Gutierrez v. Tostado, 2023 Cal. App. LEXIS 935, *4-5

[T]he question here is whether an injury to a third party, who is not a patient, is subject to MICRA’s statute of limitations because the injury occurred during, and as a result of, the provision of medical care by a medical provider.

Gutierrez v. Tostado, 2023 Cal. App. LEXIS 935, *10

Ultimately, the Court of Appeal found:

The provision of ambulance services involves driving on the road, sometimes at a very high speed. Getting a patient to the hospital quickly is often as integral to the provision of this medical service as performing CPR or administering medication intravenously. It is, therefore, entirely foreseeable that collisions may occur where third parties are injured. The fact that Tostado was not driving quickly here or that Gutierrez was in a separate vehicle rather than in the ambulance does not change the analysis or our conclusion that third parties injured in a collision with an ambulance when it is rendering medical care are subject to MICRA.

Gutierrez v. Tostado, 2023 Cal. App. LEXIS 935, *12

The Court of Appeal for the Sixth District held:

[1]-Personal injury claims brought by a driver who had been injured in a collision with an ambulance were not governed by the two-year statute of limitations for negligence in Code Civ. Proc., § 335.1, but rather were time-barred under the Medical Injury Compensation Reform Act’s one-year statute of limitations for professional negligence in Code Civ. Proc., § 340.5, because the ambulance driver was a medical provider rendering professional services and § 340.5 was not limited to suits by patients or recipients of medical services, but also applied to others foreseeably injured in the course of rendering medical care;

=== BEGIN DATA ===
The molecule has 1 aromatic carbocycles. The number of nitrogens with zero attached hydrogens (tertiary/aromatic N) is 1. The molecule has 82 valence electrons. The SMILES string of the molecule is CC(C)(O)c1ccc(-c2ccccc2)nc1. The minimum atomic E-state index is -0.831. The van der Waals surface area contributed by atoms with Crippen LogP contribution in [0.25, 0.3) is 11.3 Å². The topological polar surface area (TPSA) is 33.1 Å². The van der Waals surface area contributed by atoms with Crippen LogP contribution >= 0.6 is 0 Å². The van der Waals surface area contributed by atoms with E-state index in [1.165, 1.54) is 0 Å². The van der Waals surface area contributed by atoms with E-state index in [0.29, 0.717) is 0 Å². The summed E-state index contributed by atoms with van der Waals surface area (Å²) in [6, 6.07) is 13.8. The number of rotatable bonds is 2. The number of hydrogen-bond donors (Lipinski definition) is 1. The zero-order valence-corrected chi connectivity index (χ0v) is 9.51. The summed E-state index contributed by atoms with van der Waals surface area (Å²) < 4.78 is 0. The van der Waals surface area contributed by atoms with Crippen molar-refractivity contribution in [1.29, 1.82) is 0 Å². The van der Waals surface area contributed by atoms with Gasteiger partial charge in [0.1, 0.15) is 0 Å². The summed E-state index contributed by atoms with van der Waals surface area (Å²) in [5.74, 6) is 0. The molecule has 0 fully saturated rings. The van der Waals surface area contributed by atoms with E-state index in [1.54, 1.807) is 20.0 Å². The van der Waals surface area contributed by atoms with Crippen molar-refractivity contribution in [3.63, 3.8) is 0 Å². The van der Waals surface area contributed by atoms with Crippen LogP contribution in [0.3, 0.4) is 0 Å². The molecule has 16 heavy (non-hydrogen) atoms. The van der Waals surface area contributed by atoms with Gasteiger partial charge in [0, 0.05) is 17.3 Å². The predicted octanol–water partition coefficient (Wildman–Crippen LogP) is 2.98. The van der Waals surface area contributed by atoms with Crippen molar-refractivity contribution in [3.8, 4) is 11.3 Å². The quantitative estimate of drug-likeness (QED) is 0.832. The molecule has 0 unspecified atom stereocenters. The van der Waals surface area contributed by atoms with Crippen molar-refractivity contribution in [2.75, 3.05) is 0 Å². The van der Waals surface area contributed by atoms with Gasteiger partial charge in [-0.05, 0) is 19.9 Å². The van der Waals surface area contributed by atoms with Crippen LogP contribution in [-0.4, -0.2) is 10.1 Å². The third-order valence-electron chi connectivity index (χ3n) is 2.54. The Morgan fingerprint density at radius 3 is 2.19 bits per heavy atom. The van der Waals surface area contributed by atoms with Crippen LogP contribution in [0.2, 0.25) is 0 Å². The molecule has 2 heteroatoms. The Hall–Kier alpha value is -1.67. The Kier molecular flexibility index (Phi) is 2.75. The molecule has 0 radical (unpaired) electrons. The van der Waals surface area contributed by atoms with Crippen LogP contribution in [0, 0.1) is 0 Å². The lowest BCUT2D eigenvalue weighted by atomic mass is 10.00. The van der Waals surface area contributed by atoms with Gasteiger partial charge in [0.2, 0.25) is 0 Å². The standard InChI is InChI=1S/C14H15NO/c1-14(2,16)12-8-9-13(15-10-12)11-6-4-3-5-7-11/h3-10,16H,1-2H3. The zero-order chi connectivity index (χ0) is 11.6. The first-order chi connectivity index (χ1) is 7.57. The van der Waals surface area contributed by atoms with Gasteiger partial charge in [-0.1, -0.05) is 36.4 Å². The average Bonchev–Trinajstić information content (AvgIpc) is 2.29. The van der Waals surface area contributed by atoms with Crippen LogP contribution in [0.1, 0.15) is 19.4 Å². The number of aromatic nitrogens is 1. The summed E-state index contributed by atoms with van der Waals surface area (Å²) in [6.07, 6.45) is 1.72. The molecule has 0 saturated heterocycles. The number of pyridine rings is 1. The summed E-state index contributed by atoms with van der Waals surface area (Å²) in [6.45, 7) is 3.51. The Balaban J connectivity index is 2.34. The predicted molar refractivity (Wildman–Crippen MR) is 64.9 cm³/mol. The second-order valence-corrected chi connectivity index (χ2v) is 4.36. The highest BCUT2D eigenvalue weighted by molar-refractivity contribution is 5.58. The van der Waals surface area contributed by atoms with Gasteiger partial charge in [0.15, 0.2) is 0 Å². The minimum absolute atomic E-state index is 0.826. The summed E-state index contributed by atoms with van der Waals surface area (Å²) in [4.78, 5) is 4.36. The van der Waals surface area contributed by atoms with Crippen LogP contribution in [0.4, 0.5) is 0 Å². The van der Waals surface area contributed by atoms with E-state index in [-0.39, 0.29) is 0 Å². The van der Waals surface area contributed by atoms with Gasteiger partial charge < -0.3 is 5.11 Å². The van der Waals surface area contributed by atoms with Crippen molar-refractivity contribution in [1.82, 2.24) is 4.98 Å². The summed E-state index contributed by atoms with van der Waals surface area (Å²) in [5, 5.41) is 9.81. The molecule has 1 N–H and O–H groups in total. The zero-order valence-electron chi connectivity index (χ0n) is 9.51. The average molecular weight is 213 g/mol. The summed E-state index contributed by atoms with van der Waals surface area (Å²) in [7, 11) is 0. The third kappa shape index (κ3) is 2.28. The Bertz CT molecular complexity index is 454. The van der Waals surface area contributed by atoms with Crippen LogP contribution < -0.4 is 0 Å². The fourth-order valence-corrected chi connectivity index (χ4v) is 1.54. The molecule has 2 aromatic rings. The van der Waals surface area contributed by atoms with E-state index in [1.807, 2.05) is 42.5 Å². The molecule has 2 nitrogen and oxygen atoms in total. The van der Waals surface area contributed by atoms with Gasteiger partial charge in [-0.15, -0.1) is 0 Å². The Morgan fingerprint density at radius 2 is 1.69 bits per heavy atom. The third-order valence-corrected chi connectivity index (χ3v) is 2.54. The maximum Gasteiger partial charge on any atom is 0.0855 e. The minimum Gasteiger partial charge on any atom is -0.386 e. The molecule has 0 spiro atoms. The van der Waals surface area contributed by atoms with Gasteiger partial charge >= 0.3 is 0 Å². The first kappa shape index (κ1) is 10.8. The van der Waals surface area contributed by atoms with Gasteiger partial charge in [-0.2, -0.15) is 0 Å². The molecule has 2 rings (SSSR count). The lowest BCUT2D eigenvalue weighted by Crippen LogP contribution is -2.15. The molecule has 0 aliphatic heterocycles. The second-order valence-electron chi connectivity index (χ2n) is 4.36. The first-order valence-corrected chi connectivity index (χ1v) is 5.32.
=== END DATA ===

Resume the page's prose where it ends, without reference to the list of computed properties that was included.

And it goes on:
[2]-Although the ambulance driver might have owed a duty to the general public to drive safely when not transporting a patient, the suit was one for professional negligence because ambulance transport was integrally related to the provision of medical care.

It is likely this matter will be appealed to the Supreme Court of California but, until then, be very mindful of time-limits if you have been involved in an accident with an ambulance.

Additionally, aside from the time limitations imposed by MICRA, there are other unanswered questions raised by this ruling.  Will auto accidents, such as the one Mr. Gutierrez suffered, also be limited by the same damages caps under MICRA?  Will such auto accidents be limited to $350,000.00 (or the applicable MICRA limit) for pain and suffering in ALL circumstances?  There is much to still learn after this ruling.

If you or a loved one have been injured in a vehicle accident, call the experienced injury attorneys at Heiting & Irwin for a free consultation (951) 682-6400.  You can also visit us online at